Spinal phobia: Survey results of patient attitudes and preferences regarding anesthesia

Mitchel B. Sosis*, Samuel M. Parnass, Robert J. McCarthy, Berton Braverman, Gloria Watson, Theresa Halter

*Corresponding author for this work

Research output: Contribution to journalArticlepeer-review

13 Scopus citations


Study Objective: To determine unbiased patient preferences for either spinal or general anesthesia for upcoming surgeries. Design: Prior to contact with anesthesia personnel, a simple questionnaire was completed by surgical patients to determine their demographic characteristics and previous anesthetic experiences. Their concerns regarding a list of complications of general and spinal anesthesia and their preferences for general or spinal anesthesia if either method could be used were also determined. Setting: University-affiliated suburban community hospital. Measurements and main results: The survey was completed by 254 patients. A preference for general over spinal anesthesia was expressed by 80.2% of the patients responding. They expressed significantly more concerns regarding nausea/vomiting, sore throat, feeling sleepy, and death with general anesthesia than with spinal anesthesia. Concerns of back pain, nerve damage and paralysis were statistically related to spinal anesthesia. Conclusions: This survey shows a strong patient preference for general anesthesia and a phobia for spinal anesthesia.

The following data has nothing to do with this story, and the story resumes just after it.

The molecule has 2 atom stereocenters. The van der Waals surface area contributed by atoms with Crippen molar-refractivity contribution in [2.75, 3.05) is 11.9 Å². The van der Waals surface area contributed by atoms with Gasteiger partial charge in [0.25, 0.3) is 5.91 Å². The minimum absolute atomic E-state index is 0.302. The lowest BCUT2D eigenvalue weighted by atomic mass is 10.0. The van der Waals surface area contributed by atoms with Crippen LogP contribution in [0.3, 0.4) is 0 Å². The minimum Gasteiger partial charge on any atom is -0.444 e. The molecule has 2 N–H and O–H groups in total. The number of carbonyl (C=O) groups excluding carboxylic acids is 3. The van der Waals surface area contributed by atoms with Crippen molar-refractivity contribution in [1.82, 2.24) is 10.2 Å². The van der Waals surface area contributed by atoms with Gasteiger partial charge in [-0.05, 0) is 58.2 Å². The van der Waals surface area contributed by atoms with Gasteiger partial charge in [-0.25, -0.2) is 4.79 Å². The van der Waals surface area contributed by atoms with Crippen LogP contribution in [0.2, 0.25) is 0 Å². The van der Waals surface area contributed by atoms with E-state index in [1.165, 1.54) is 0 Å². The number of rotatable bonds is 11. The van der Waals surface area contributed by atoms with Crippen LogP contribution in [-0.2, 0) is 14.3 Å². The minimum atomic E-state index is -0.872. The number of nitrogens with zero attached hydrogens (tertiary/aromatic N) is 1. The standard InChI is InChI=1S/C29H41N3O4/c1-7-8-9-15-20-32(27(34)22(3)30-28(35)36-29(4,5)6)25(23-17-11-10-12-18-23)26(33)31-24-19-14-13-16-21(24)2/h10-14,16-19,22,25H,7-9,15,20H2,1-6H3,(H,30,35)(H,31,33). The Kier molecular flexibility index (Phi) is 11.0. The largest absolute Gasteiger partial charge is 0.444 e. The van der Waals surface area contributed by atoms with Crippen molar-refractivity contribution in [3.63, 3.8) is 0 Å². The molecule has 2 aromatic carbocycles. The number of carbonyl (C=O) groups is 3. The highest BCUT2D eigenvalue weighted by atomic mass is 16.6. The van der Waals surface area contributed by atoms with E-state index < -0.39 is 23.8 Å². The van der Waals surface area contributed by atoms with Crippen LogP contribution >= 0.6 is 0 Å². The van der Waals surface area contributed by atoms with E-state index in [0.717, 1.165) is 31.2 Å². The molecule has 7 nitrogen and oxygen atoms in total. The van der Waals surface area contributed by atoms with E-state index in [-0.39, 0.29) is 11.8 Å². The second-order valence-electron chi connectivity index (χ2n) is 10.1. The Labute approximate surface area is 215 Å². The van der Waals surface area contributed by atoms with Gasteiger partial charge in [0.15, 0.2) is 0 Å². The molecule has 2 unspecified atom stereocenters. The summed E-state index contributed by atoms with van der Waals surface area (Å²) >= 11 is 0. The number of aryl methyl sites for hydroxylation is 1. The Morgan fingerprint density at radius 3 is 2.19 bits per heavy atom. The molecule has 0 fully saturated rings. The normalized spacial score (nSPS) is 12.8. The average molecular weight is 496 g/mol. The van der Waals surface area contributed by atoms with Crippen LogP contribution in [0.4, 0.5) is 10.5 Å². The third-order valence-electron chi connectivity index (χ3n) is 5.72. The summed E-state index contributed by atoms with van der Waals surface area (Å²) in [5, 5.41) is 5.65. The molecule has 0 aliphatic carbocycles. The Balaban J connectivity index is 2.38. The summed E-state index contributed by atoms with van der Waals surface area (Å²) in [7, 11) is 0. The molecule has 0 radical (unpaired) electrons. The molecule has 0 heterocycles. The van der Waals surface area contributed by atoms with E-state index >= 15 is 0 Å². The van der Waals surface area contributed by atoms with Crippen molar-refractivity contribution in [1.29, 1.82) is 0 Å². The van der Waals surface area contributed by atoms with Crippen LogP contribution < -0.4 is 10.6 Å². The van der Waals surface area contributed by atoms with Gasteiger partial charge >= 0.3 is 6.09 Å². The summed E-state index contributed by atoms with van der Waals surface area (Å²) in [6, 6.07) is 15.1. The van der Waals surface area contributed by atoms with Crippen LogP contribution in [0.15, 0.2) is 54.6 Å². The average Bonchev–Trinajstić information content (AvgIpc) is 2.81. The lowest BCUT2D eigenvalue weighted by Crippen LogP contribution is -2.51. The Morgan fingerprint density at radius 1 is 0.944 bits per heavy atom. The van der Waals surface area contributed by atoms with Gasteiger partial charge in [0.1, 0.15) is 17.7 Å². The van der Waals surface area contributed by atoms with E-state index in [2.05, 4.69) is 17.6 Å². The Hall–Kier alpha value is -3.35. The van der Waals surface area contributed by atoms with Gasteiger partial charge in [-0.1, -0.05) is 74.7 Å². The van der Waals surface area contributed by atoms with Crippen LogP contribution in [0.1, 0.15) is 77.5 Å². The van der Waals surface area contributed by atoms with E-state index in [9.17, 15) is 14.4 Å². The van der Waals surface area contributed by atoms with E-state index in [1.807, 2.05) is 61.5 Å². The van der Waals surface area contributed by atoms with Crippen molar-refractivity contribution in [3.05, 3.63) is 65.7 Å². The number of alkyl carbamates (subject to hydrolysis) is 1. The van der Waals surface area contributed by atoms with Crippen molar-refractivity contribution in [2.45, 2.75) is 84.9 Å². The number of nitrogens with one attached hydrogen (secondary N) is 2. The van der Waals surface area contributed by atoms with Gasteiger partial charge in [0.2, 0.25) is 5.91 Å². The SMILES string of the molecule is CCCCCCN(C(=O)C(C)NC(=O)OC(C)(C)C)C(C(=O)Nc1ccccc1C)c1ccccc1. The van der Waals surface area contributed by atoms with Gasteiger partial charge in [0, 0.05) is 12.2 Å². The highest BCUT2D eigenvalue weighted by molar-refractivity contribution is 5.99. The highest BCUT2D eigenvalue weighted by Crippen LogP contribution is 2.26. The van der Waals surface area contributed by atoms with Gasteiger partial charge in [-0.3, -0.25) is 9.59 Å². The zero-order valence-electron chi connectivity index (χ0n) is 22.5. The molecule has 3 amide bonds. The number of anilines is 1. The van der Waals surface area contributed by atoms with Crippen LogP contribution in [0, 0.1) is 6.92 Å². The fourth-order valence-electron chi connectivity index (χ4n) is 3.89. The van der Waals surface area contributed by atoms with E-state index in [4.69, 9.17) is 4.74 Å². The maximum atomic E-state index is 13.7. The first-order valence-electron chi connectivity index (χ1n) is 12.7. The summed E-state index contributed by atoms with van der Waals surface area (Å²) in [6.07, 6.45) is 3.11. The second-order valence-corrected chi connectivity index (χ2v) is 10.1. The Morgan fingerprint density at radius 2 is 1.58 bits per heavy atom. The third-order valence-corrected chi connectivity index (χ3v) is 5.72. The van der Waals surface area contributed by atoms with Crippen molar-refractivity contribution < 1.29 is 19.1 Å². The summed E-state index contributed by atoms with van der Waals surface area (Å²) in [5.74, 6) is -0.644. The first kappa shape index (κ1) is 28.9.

Original languageEnglish (US)
Pages (from-to)389-393
Number of pages5
JournalJournal of Clinical Anesthesia
Issue number5
StatePublished - Jan 1 1995


  • Anesthetic techniques: patient attitudes
  • inpatients
  • outpatients
  • preoperative questionnaire

ASJC Scopus subject areas

  • Anesthesiology and Pain Medicine


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